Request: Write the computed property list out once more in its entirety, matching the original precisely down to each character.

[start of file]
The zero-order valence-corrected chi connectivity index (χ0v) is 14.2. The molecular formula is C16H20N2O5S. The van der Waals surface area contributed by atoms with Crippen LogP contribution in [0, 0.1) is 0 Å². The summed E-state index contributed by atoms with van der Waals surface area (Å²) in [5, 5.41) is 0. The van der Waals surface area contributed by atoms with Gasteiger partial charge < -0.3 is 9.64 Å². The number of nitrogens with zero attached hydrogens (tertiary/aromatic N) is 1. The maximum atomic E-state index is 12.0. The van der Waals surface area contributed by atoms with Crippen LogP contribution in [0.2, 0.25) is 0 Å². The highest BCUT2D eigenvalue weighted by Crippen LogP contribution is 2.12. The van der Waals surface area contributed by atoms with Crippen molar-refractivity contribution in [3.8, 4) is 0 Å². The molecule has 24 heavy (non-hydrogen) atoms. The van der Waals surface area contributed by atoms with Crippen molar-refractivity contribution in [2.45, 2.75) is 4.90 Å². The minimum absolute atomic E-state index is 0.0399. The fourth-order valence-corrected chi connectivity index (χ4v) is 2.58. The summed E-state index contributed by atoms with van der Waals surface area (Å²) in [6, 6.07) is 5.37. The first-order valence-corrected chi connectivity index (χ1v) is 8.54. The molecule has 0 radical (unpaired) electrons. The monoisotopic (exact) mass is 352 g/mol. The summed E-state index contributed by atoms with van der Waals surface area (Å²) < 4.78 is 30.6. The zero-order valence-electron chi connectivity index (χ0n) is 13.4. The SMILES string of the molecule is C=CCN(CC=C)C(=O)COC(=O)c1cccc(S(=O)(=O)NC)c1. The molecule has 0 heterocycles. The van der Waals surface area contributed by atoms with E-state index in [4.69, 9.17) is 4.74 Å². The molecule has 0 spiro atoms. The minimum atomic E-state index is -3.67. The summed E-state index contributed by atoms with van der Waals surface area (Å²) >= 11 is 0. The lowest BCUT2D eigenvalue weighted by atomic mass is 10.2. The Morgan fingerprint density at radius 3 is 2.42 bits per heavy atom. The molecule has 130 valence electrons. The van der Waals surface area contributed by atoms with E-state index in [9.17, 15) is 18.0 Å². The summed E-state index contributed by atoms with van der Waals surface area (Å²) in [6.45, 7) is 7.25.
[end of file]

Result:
The zero-order valence-corrected chi connectivity index (χ0v) is 14.2. The molecular formula is C16H20N2O5S. The van der Waals surface area contributed by atoms with Crippen LogP contribution in [0, 0.1) is 0 Å². The summed E-state index contributed by atoms with van der Waals surface area (Å²) in [5, 5.41) is 0. The van der Waals surface area contributed by atoms with Gasteiger partial charge < -0.3 is 9.64 Å². The number of nitrogens with zero attached hydrogens (tertiary/aromatic N) is 1. The maximum atomic E-state index is 12.0. The van der Waals surface area contributed by atoms with Crippen LogP contribution in [0.2, 0.25) is 0 Å². The highest BCUT2D eigenvalue weighted by Crippen LogP contribution is 2.12. The van der Waals surface area contributed by atoms with Crippen molar-refractivity contribution in [3.8, 4) is 0 Å². The molecule has 24 heavy (non-hydrogen) atoms. The van der Waals surface area contributed by atoms with Crippen molar-refractivity contribution in [2.45, 2.75) is 4.90 Å². The minimum absolute atomic E-state index is 0.0399. The fourth-order valence-corrected chi connectivity index (χ4v) is 2.58. The summed E-state index contributed by atoms with van der Waals surface area (Å²) in [6, 6.07) is 5.37. The first-order valence-corrected chi connectivity index (χ1v) is 8.54. The molecule has 0 radical (unpaired) electrons. The monoisotopic (exact) mass is 352 g/mol. The summed E-state index contributed by atoms with van der Waals surface area (Å²) < 4.78 is 30.6. The zero-order valence-electron chi connectivity index (χ0n) is 13.4. The SMILES string of the molecule is C=CCN(CC=C)C(=O)COC(=O)c1cccc(S(=O)(=O)NC)c1. The molecule has 0 heterocycles. The van der Waals surface area contributed by atoms with E-state index in [4.69, 9.17) is 4.74 Å². The molecule has 0 spiro atoms. The minimum atomic E-state index is -3.67. The summed E-state index contributed by atoms with van der Waals surface area (Å²) >= 11 is 0. The lowest BCUT2D eigenvalue weighted by atomic mass is 10.2. The Morgan fingerprint density at radius 3 is 2.42 bits per heavy atom. The molecule has 130 valence electrons. The van der Waals surface area contributed by atoms with E-state index in [9.17, 15) is 18.0 Å². The summed E-state index contributed by atoms with van der Waals surface area (Å²) in [6.45, 7) is 7.25.